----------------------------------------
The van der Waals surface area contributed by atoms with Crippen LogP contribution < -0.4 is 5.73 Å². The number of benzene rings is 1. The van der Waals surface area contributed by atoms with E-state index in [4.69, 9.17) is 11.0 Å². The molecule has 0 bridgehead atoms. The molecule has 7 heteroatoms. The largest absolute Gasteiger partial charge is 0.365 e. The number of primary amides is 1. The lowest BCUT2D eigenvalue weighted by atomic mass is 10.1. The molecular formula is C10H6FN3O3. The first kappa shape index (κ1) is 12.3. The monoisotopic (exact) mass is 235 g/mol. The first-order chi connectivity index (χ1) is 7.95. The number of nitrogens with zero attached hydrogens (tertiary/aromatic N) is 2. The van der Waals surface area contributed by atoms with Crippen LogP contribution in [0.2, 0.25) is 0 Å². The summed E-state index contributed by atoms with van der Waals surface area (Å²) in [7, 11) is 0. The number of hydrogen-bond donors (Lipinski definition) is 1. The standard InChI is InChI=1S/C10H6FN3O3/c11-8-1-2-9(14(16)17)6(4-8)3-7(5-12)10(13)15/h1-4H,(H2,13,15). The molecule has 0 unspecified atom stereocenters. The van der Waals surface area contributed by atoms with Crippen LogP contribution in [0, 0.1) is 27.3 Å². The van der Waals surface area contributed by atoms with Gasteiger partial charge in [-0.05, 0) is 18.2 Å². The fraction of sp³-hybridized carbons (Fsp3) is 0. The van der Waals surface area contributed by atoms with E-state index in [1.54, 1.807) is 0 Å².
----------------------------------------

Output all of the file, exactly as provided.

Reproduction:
The van der Waals surface area contributed by atoms with Crippen LogP contribution < -0.4 is 5.73 Å². The number of benzene rings is 1. The van der Waals surface area contributed by atoms with E-state index in [4.69, 9.17) is 11.0 Å². The molecule has 0 bridgehead atoms. The molecule has 7 heteroatoms. The largest absolute Gasteiger partial charge is 0.365 e. The number of primary amides is 1. The lowest BCUT2D eigenvalue weighted by atomic mass is 10.1. The molecular formula is C10H6FN3O3. The first kappa shape index (κ1) is 12.3. The monoisotopic (exact) mass is 235 g/mol. The first-order chi connectivity index (χ1) is 7.95. The number of nitrogens with zero attached hydrogens (tertiary/aromatic N) is 2. The van der Waals surface area contributed by atoms with Crippen LogP contribution in [0.2, 0.25) is 0 Å². The summed E-state index contributed by atoms with van der Waals surface area (Å²) in [7, 11) is 0. The number of hydrogen-bond donors (Lipinski definition) is 1. The standard InChI is InChI=1S/C10H6FN3O3/c11-8-1-2-9(14(16)17)6(4-8)3-7(5-12)10(13)15/h1-4H,(H2,13,15). The molecule has 0 unspecified atom stereocenters. The van der Waals surface area contributed by atoms with Crippen LogP contribution in [0, 0.1) is 27.3 Å². The van der Waals surface area contributed by atoms with Gasteiger partial charge in [-0.05, 0) is 18.2 Å². The fraction of sp³-hybridized carbons (Fsp3) is 0. The van der Waals surface area contributed by atoms with E-state index in [1.54, 1.807) is 0 Å².